It has been almost twenty years since Chris Crowe published More Than a Game: Sports Literature for Young Adults – to our knowledge the only book-length study on Young Adult (YA) Sports Literature so far - at a time when “[y]oung adult sports literature, doubly damned by its juvenile and sports roots, ha[d] only recently begun to receive its due from critics, librarians, and teachers” (2004, p.2), despite sports already dominating large parts of popular culture and consumerism. Sports novels’ popularity is attributed to their engagement of reluctant and avid readers alike and discussing themes many young people are exposed to in their own lives. Crowe argued that “[m]any young adult sports novelists write about sports not simply because the subject appeals to teenagers, but because sports add depth and complexity to their stories. … The best young adult sports novels offer the same benefits, challenges, and intellectual stimulation as any other well-written novel” (pp.8-9). In reference to the künstlerroman, Crowe coined the term sportlerroman to collate coming-of-age narratives centred on athletes, yet has since questioned whether the term is still applicable as in recent YA novels featuring athletes, sports are often no longer the central topic (Suico, 2020, p.96). Instead, sports fiction has always “use[d] athletics to address many issues that concern youths, such as peer and family relationships, racism, winning and losing, social pressures, sportsmanship, and violence” (Tixier y Vigil and Edwards, 2002, p.53). While there still exist sports novels focusing on “athletic activities that involve face-to-face competition … between athletes and … the success of that competition depend[ing] primarily on the competitors’ athletic and physical skills” (Crowe, 2004, p.xv), i.e., aligning with Crowe’s definition of the sportlerroman, aspects of engaging with sport and sports culture also frequently occur in YA literature without taking centre stage.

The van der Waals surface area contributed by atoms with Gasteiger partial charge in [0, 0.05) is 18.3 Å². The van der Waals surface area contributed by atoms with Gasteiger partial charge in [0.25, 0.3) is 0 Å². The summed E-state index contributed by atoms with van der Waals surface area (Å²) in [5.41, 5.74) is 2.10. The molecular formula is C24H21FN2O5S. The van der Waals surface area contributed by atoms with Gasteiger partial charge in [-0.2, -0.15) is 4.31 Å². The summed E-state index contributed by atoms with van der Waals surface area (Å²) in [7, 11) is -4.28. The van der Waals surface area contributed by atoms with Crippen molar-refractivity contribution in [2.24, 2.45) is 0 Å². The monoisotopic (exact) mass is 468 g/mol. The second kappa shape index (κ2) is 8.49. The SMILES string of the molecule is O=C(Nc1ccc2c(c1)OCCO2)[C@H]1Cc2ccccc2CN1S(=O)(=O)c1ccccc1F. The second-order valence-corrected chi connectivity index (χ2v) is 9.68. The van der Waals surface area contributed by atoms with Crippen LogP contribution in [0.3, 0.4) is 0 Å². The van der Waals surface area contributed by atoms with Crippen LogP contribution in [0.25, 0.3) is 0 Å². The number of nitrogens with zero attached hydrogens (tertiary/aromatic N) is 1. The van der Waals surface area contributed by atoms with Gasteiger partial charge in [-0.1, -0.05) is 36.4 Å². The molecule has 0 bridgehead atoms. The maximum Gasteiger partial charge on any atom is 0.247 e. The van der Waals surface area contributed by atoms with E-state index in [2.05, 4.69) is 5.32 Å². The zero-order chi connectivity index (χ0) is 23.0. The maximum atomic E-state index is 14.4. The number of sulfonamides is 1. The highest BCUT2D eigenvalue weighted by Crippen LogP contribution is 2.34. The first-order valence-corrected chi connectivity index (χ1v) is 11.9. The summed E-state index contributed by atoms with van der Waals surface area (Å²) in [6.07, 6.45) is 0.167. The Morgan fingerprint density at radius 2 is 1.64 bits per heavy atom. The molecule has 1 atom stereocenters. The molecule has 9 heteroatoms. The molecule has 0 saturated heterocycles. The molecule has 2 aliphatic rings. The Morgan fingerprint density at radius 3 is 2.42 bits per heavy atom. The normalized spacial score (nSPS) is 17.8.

The absence of and barriers to sporting activities are also noteworthy. While the US passed the Equal Pay for Team USA Act in 2022, ensuring that athletes receive equal pay and compensation for their work regardless of gender, female athletes still earn far less than their male counterparts in many other countries, providing a dire outlook on a professional sports career. If women can play sports professionally, they are often subject to a dress code supporting the male gaze (see, for example, the discussion surrounding Serena Williams’ catsuit) or required by an oppressive regime (see, for instance, the case of Iranian climber Elnaz Rekabi who competed internationally without wearing a hijab). Therefore, it may not be surprising that girls have been reported as dropping out of organised sports around the time they enter adolescence/secondary school, citing reasons such as sports becoming too competitive and them “no longer [being] able to take part just for fun” (Women in Sports, 2022, p.8) as well as feeling judged by others and not confident, good enough, or even safe when exercising outdoors. Transgender athletes also face increasingly hostile environments, with many sports being divided into female and male categories in the first place, and the World Athletics Council recently banning transgender women from participating in elite sports competitions if they have undergone male puberty. On the other hand, other barriers to sports are increasingly being removed, such as activewear companies now tailoring to a wider demographic by being more size-inclusive or stocking adaptive clothing and shoes or swim hijabs.